Tuesday, September 21, 2010

Course Overload #22: "Carmageddon"

I realized today that I tell a lot of lies. It’s not because I have anything to hide, or that I’m a pathological liar (although, if I were, I’d probably have just lied about it right now), it’s that no one would believe me if I told them the truth. For example, last week, I couldn’t make it to class on time because I was attacked by a tiger in my driveway and had to go to the hospital. If I ran into class, with my skin hanging off my body like shredded cloth and told the truth, I’m sure people would just assume that I shredded my own skin in order to get out of class. So I just walked in and said, “I overslept,” and me and my ribbons of oozing skin sat down and started taking notes like everyone else. It’s a lie like that that I have learned to call a “false,” because it’s not the truth, but it’s not fully a lie, either. I try not to tell lies and I also try not to even tell falses – but last Tuesday, like the day I was attacked by a tiger, I didn’t have much of a choice.

In my four years of going to college, never have I gotten a parking ticket. It probably has something to do with how dangerously sexy and outrageously wonderful I am, as well as my never having parked anywhere but in one of two designated spots. Anyway, this particular Tuesday I was nearly 57 seconds late getting out of my house, because I pulled out my binoculars and scanned the woods near my driveway, searching for any wayward tigers. I snuck out of my house and jumped in my car, speeding away seconds before Siegfried, the name I had given the tiger, could get me. He slid off my hood, leaving a foot-long tiger claw scratch in my paint.

The whole way to school, I worried about my parking spots. Some days, I had driven in to find that one of my spaces had been taken, but the other one was always open. But now I was late. It was too horrible for me to think, so I just said it out loud: “Maybe they’ll both be gone!” I exclaimed, waiving my arms frantically and receiving an odd look from the woman parked next to me at the stop light.

After calming down, I thought that I’d just park in the same area as the other two spots. If I couldn’t get the exact spot, then one right next to it would have to do. But pulling into the college, I quickly realized that I’d be lucky to get any spot at all. There were cars everywhere: some parked on the grass, some in handicap spots and few were trying to drive up the walls of Wonka Hall to park on top of it. Some students were paying a construction worker to crush their cars into little squares with his machine so they’d be easier to park, and other students were incinerating their cars in a bonfire-like event, simply so they could get to class. A few normal spots had lucky commuters in them, but the rest had been occupied by resident students who had been too lazy to walk to class, even though they live about 10 minutes away.

“Being 57 seconds late has cost me my spot!” I thought furiously.

But lo! Out of the corner of my eye, I noticed someone pulling out of a spot not far from my usual one. Throwing the car in reverse, I backed over a few street signs and guard rails and flew down the grassy hill towards the heavenly spot. Perhaps I’d make it to class today after all. I almost simultaneously stopped the car and jumped out, running the whole way.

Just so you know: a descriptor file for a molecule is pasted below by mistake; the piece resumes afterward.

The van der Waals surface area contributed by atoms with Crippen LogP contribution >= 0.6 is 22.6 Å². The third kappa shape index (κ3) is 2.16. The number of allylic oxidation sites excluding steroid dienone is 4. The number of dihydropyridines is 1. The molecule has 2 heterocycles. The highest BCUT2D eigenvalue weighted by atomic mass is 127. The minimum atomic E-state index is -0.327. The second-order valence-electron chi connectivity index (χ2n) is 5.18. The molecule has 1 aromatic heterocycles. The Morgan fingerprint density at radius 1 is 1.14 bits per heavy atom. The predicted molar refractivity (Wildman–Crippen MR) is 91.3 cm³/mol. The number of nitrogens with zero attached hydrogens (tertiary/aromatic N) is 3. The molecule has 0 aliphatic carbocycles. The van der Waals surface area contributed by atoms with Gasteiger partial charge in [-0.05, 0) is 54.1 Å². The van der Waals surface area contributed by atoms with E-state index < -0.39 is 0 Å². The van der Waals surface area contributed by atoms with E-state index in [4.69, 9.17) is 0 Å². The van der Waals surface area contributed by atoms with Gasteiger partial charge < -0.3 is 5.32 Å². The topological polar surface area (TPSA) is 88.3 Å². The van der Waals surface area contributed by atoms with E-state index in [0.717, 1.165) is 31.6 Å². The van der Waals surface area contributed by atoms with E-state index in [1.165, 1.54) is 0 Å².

After class, I thought everything was fine. After all, I had come to class on time, so what else could be amiss? Yet, walking up to my car, I heard sirens. While thinking that sirens are so romantic, I saw the source: a security car. There was security guard writing something on a small yellow pad. I knew he had just given me a parking ticket.

“Why did you give me a ticket?” I asked, puzzled.

The security guard barely looked up from his pad. “You’re parked in a faculty spot,” he said. He placed the yellow ticket on my windshield.

“But I’ve parked in the same area for four years,” I exclaimed in disbelief. “Since when is this a faculty parking spot?”

“I don’t know, but it is,” he replied, writing another ticket. He pulled it off and placed it on my forehead. “By the way, this is a No Exclaiming in Disbelief Zone.”

I couldn’t really see, because the ticket was hanging down over my eyes.

“But why do you guys hand out tickets if there are not enough parking spaces for us commuters? Don’t we pay enough in tuition to be entitled to that? I mean, why aren’t we given breaks if we occasionally park on the grass, or in a so-called faculty spot?”

He had already finished his third ticket by the time I was done speaking. He stashed it between my arm and my chest.

“This is a No Questioning Authority Zone, son.”

“But… but…!” he had already started writing another one.

Seven hours later, I stepped into the office of the head of security for traffic court. “What can I do for you today?” he asked cheerfully. I overturned my book bag on his desk, spilling out hundreds of yellow tickets. Staring at the pile, a single tear rolled down his cheek.

That night, I walked through my front door. My mother was at the refrigerator, getting a midnight snack. “How was school?” she asked.

I knew if I told the truth, she wouldn’t have believed me.

“It was fine,” I falsed, stalking off to my room.

“Did you get any parking tickets today?” she asked, although she had never asked me that before.

“Not a single one,” I falsed once more. Closing my door, I frowned. I had told two falses that day. Thank God they can’t give tickets – or tigers – for telling falses to your mom.

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